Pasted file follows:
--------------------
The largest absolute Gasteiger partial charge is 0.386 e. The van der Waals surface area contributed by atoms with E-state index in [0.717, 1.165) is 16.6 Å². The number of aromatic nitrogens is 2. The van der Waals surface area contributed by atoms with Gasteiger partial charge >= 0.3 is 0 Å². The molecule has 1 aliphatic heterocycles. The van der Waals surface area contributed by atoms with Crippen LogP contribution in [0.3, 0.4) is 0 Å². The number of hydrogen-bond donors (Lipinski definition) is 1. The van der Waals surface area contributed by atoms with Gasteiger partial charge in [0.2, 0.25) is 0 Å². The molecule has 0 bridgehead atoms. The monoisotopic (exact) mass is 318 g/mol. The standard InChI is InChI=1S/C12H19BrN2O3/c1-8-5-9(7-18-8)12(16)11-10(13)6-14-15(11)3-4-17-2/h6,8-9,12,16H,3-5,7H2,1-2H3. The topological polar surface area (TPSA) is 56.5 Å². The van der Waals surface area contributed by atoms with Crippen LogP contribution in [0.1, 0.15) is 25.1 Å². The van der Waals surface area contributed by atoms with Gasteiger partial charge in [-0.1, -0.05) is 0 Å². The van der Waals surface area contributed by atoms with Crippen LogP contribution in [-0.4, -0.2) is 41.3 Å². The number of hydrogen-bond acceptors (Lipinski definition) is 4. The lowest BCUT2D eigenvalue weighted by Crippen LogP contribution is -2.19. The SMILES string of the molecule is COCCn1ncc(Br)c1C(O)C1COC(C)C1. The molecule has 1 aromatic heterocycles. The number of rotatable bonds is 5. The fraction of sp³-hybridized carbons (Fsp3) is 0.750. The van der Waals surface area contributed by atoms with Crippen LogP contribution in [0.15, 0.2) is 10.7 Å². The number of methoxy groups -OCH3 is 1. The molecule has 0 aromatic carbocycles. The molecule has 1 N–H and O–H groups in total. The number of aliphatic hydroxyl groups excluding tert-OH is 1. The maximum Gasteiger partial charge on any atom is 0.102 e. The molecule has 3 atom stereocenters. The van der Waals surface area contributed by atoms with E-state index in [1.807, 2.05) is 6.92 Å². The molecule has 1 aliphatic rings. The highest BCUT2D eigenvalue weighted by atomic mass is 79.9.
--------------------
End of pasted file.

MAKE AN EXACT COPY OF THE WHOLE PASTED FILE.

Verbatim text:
The largest absolute Gasteiger partial charge is 0.386 e. The van der Waals surface area contributed by atoms with E-state index in [0.717, 1.165) is 16.6 Å². The number of aromatic nitrogens is 2. The van der Waals surface area contributed by atoms with Gasteiger partial charge >= 0.3 is 0 Å². The molecule has 1 aliphatic heterocycles. The van der Waals surface area contributed by atoms with Crippen LogP contribution in [0.3, 0.4) is 0 Å². The number of hydrogen-bond donors (Lipinski definition) is 1. The van der Waals surface area contributed by atoms with Gasteiger partial charge in [0.2, 0.25) is 0 Å². The molecule has 0 bridgehead atoms. The monoisotopic (exact) mass is 318 g/mol. The standard InChI is InChI=1S/C12H19BrN2O3/c1-8-5-9(7-18-8)12(16)11-10(13)6-14-15(11)3-4-17-2/h6,8-9,12,16H,3-5,7H2,1-2H3. The topological polar surface area (TPSA) is 56.5 Å². The van der Waals surface area contributed by atoms with Crippen LogP contribution in [0.1, 0.15) is 25.1 Å². The van der Waals surface area contributed by atoms with Gasteiger partial charge in [-0.1, -0.05) is 0 Å². The van der Waals surface area contributed by atoms with Crippen LogP contribution in [-0.4, -0.2) is 41.3 Å². The number of hydrogen-bond acceptors (Lipinski definition) is 4. The lowest BCUT2D eigenvalue weighted by Crippen LogP contribution is -2.19. The SMILES string of the molecule is COCCn1ncc(Br)c1C(O)C1COC(C)C1. The molecule has 1 aromatic heterocycles. The number of rotatable bonds is 5. The fraction of sp³-hybridized carbons (Fsp3) is 0.750. The van der Waals surface area contributed by atoms with Crippen LogP contribution in [0.15, 0.2) is 10.7 Å². The number of methoxy groups -OCH3 is 1. The molecule has 0 aromatic carbocycles. The molecule has 1 N–H and O–H groups in total. The number of aliphatic hydroxyl groups excluding tert-OH is 1. The maximum Gasteiger partial charge on any atom is 0.102 e. The molecule has 3 atom stereocenters. The van der Waals surface area contributed by atoms with E-state index in [1.807, 2.05) is 6.92 Å². The molecule has 1 aliphatic rings. The highest BCUT2D eigenvalue weighted by atomic mass is 79.9.